You have been waiting for this for a long time. You have tied the fly carefully,
the leader is fine, your cast is just above the diminishing rings. Your dry fly floats
on it's toes over the exact spot, you lean a bit forward in anticipation of the rise.
Muscles tense, eyes focused, every fiber of your attention is riveted to the drift.
Then . . . Nothing. No rise, it just floats gently back toward you. With measured
precision the rod is lifted and redeployed, and again, nothing. No hits, no runs,
In your mind you can visualize the trout may have moved a bit toward the bank,
or up-stream, or out a little, perhaps a bit back toward you. You re-cast, covering
all of the possible places. When without any warning 'splat,' the fish has hit and you
do the only natural thing. You rip it away from him!
You have to be really fast to jerk the fly from a trout that takes on a up-stream
cast; but you just did it . . . again. Hey, I've been there, we all have. I don't think
it is so much that I let my mind wander, it's more that I was all keyed-up and tense.
Reflexes did the rest. Kinda like when you put your hand up when a ball comes at
your face. Act now; think later stuff.
I use a little thing that works for me most of the time (if I remember to use it.) I talk
to myself, some thing like this. "Wait for the turn, wait for the turn, wait for the turn."
I do this all the time the fly is in the target area.
When a fish does 'take' and turns (down) I then just put some tension on the line.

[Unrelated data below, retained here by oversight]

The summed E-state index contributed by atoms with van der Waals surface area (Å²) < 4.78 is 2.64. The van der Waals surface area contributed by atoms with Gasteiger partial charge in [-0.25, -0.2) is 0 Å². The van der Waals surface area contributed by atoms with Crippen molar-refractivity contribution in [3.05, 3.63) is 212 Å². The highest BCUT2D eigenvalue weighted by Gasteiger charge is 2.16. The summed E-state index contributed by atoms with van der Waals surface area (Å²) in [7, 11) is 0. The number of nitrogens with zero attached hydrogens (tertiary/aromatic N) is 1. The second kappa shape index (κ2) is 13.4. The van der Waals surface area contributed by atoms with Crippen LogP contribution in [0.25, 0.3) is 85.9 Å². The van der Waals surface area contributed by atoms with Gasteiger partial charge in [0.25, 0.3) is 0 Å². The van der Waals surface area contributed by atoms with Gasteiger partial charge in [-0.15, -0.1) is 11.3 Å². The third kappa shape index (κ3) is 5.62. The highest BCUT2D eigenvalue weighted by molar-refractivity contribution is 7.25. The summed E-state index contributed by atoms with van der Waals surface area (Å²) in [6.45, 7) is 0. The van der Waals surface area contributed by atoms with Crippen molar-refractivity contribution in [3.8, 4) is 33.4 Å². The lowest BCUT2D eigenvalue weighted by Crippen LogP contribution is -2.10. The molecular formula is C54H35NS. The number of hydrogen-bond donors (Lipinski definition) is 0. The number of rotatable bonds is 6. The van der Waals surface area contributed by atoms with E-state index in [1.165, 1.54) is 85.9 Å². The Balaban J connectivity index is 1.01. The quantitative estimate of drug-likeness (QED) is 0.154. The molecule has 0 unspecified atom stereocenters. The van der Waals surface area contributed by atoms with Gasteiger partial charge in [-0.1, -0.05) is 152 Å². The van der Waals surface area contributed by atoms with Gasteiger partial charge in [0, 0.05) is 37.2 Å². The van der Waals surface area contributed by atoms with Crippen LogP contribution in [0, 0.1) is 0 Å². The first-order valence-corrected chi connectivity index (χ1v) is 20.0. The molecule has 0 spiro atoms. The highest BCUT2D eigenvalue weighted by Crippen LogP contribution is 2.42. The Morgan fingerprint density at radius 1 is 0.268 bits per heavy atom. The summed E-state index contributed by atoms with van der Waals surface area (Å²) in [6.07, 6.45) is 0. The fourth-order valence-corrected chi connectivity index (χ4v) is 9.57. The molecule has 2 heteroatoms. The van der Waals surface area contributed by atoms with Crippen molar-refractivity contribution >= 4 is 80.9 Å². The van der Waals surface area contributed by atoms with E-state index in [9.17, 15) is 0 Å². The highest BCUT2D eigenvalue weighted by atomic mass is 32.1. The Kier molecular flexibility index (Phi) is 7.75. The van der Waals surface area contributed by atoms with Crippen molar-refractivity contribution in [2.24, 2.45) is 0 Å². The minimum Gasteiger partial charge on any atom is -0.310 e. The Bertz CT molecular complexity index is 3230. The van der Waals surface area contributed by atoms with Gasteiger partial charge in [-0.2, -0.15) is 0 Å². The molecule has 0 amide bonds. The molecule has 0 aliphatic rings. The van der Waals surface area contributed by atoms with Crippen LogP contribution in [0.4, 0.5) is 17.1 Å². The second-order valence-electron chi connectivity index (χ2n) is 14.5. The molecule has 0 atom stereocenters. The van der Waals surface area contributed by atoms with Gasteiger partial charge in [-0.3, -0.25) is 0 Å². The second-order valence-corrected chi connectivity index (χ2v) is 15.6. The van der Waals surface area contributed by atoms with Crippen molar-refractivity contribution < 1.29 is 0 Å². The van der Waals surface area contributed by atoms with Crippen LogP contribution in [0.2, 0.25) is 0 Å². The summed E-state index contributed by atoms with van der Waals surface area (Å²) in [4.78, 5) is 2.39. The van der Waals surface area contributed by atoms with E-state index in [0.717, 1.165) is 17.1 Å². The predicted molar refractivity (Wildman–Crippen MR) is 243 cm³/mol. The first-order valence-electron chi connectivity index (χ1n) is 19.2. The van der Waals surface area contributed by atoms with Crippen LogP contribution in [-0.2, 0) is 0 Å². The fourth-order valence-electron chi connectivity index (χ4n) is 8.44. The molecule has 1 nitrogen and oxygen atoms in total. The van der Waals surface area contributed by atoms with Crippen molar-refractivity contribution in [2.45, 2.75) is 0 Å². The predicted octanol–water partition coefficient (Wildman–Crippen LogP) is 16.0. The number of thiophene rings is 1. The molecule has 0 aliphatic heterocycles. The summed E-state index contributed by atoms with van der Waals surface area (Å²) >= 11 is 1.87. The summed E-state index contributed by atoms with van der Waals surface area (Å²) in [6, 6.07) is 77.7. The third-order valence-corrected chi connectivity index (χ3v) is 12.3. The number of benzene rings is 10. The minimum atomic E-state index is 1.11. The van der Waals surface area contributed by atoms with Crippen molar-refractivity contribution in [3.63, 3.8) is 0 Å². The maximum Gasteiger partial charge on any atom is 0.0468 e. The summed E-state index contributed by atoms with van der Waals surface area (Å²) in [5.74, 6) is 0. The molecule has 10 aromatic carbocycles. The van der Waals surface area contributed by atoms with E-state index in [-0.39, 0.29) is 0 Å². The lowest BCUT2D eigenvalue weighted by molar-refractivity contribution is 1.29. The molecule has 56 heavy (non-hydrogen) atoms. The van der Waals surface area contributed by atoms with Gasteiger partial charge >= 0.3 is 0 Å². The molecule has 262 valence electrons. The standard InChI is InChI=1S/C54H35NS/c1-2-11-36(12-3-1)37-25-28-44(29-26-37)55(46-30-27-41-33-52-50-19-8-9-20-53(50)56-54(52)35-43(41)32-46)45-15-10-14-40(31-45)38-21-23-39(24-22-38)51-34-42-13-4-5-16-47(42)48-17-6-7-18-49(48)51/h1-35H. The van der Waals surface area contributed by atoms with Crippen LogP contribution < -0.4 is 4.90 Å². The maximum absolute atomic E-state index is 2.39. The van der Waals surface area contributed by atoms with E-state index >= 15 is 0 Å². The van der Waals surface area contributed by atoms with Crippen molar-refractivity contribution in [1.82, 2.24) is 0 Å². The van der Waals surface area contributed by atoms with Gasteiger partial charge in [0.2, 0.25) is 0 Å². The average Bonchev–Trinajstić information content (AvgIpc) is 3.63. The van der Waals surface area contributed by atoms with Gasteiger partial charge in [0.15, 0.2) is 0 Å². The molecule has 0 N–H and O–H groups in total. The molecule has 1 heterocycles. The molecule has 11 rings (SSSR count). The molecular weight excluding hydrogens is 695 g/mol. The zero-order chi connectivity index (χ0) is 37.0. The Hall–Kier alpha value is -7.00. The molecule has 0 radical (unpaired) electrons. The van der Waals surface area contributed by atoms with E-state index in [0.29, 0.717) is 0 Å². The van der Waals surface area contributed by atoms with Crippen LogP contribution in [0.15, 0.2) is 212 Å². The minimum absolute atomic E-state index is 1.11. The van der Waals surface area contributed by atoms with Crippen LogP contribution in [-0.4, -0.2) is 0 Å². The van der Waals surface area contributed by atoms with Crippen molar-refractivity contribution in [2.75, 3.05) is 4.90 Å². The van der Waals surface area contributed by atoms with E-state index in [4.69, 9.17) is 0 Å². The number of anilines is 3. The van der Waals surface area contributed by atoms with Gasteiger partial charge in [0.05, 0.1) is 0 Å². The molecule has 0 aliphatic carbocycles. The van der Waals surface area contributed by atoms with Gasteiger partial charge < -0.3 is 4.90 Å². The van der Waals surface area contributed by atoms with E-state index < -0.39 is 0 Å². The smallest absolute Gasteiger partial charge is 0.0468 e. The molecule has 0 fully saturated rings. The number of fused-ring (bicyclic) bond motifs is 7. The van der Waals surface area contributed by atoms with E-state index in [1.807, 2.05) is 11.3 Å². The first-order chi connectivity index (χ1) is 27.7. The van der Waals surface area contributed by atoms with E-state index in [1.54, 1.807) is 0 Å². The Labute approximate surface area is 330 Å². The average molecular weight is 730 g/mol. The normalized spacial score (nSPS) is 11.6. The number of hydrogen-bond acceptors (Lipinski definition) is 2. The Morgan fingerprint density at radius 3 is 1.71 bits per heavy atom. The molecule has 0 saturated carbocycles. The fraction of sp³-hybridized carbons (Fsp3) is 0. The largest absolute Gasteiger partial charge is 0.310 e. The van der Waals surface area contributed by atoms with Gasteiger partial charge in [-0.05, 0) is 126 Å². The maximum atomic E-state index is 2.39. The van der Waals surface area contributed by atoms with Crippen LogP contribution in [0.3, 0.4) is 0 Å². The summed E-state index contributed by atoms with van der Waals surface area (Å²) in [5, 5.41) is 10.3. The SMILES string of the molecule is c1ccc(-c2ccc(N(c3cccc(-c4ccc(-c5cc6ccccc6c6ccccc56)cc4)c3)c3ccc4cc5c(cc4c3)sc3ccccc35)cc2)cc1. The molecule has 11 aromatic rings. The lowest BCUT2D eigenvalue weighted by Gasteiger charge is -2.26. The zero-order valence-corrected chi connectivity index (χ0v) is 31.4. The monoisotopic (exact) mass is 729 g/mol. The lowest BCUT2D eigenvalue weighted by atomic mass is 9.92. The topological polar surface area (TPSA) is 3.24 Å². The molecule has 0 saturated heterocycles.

The turn has set the hook in the corner of the mouth and rarely do I lose one. I did
this many times in S.D. on the recent trip. Especially when Al Campbell invited me
to come up to the top of a pool he and the Ladyfisher had been fishing because
there were two nice trout still rising. I sure wanted to catch them and not look silly
in the process; you know how that is.
By the way, this too. If you are letting your dry fly drift across and down, this really
works. Nothing worse than taking the fly out of the mouth of a trout that comes up
from down-stream and opens his mouth and you rip it right back before he can
even clamp down on it.
Anyhow, it looked easy. A few casts and I had released both; carried it off just
like I knew what I was doing. Al will never know I was using a little trick like
'Wait for the turn'. Heck, we all need a little 'edge' once in a while.
I want to also, with a bit of pride and a whole lot of honor, welcome our newest sponsor here on FAOL, Royal Wulff. They are a fine quality company, and the producers of the 'Triangle-Taper' fly lines, and several other products. If you have
not yet used, or purchased any of these, remember, 'Royal Wulff,' is supporting us; I am sure they would appreciate your support in return. Many of you know that for several years we have been using their lines for our demonstration casting
. For more information, go to the sponsors page and select
'Royal Wulff.' ~ JC